Certainly not what he experienced even two weeks ago. All today have schedules that are mainly focused on media interviews, and then of course the traditional caucus watch parties.
Tonight we’ll see obviously who wins and who loses – I believe tonight will winnow out a candidate or two. As we have essentially a three-way tie between Santorum, Mitt Romney and Ron Paul we’ll see which branch of the Republican Party will win – conservative, moderate/establishment or libertarian.
In the last Des Moines Register poll it indicated that 41% of voters could still change their minds. That’s pretty significant. Which leads me to one of the things to watch for tonight – don’t underestimate the significance of a neighbor or friend speaking on behalf of their candidate of choice. At each caucus site every candidate will will have the opportunity to have somebody speak on their behalf. You literally have people who are undecided, and you also have those whose support is soft. Hearing a neighbor or a friend speak may be a tipping point for some voters. Who speaks could make a difference – a respected member of the community or a college student who is a first-time caucus goer? It matters.
The second thing to watch is the crossover Independent or Democrat vote. Public Policy Polling indicated that is breaking in favor for Ron Paul (no surprise there), and they estimate they will make up 24% of the caucus goers. In their analysis they said:
For all that Paul still has a very decent chance at winning on Tuesday- it just depends on whether his unusual coalition of young voters and non-Republicans really comes out to caucus. Among actual Republican voters Paul is tied for 3rd place with Gingrich at 17%, behind Romney’s 21% and Santorum’s 19%. But with independents and Democrats who plan to vote, which we peg at 24% of the electorate, Paul leads with 30% to just 14% each for Santorum and Romney.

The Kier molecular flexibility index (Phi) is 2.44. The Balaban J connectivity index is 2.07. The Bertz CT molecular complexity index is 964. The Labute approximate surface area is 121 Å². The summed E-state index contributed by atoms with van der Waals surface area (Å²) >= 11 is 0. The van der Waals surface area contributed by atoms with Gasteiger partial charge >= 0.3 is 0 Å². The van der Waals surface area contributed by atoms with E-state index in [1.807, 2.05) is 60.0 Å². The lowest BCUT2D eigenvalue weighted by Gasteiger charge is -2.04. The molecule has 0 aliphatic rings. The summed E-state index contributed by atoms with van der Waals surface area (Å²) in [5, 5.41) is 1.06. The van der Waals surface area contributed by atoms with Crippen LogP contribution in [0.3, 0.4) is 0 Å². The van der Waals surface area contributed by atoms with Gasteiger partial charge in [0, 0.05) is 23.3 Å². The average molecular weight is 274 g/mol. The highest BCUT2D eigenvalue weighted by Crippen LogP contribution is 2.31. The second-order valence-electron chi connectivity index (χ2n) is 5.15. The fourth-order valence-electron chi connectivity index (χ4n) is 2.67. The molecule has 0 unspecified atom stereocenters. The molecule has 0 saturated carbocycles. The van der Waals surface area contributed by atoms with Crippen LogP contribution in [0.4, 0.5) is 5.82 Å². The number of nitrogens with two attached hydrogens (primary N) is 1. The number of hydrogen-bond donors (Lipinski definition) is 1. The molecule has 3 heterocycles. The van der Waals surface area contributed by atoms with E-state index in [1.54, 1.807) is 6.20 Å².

There’s a similar divide along age lines. With seniors Paul is in only 5th place at 11%, well behind Romney’s 27%, Gingrich’s 19%, Santorum’s 17%, and Perry’s 12%. But with voters under 45, who we think will make a larger share of the electorate than they did in 2008, Paul’s at 30% to 19% for Santorum and 14% for Romney.
With older voters who typically frequent these Caucuses, they aren’t impressed with Paul. Among registered Republicans, he’s not polling that strong. Younger voters are unreliable, and it’s hard to really quantify the crossover vote. Some will do it out of principles, and that’s fine. Others are doing it to play political games, in that case, I agree with John Deeth – caucus with your own party.
My predictions for tonight, I think we’re going to have a good turnout. It’s supposed to be warmer today and that will help. We had roughly 118,000 vote in 2008. I believe we’ll see at least that many voters. In a radio interview last night I wasn’t quite that optimistic, but I’ve changed my mind. Here is how I think we’ll see tonight play out. I realize I may have to eat my words tomorrow, and that’s fine. This is for fun, and I’m not a prophet. If I’m right though, I reserve the right to tell you so.
The winner will have under 25% of the vote.
- Rick Santorum – 22% – He’s got the momentum. I predict evangelicals will break to him, older voters and the rural vote.
- Ron Paul – 21% – He gets significant crossover vote, but not enough to put him over the top.
- Mitt Romney – 20% – his base has a ceiling.
- Newt Gingrich – 14%
- Rick Perry – 13%
- Michele Bachmann – 8%
- Other/Cain (yes some people will still vote for him) – 1%
- Jon Huntsman – 1%
Michele Bachmann will drop out of the race after tonight. Perry and Gingrich will go on to at least New Hampshire and South Carolina.
Again, I may be completely off, and you can reserve the right to tell me so, but that’s my gut feeling.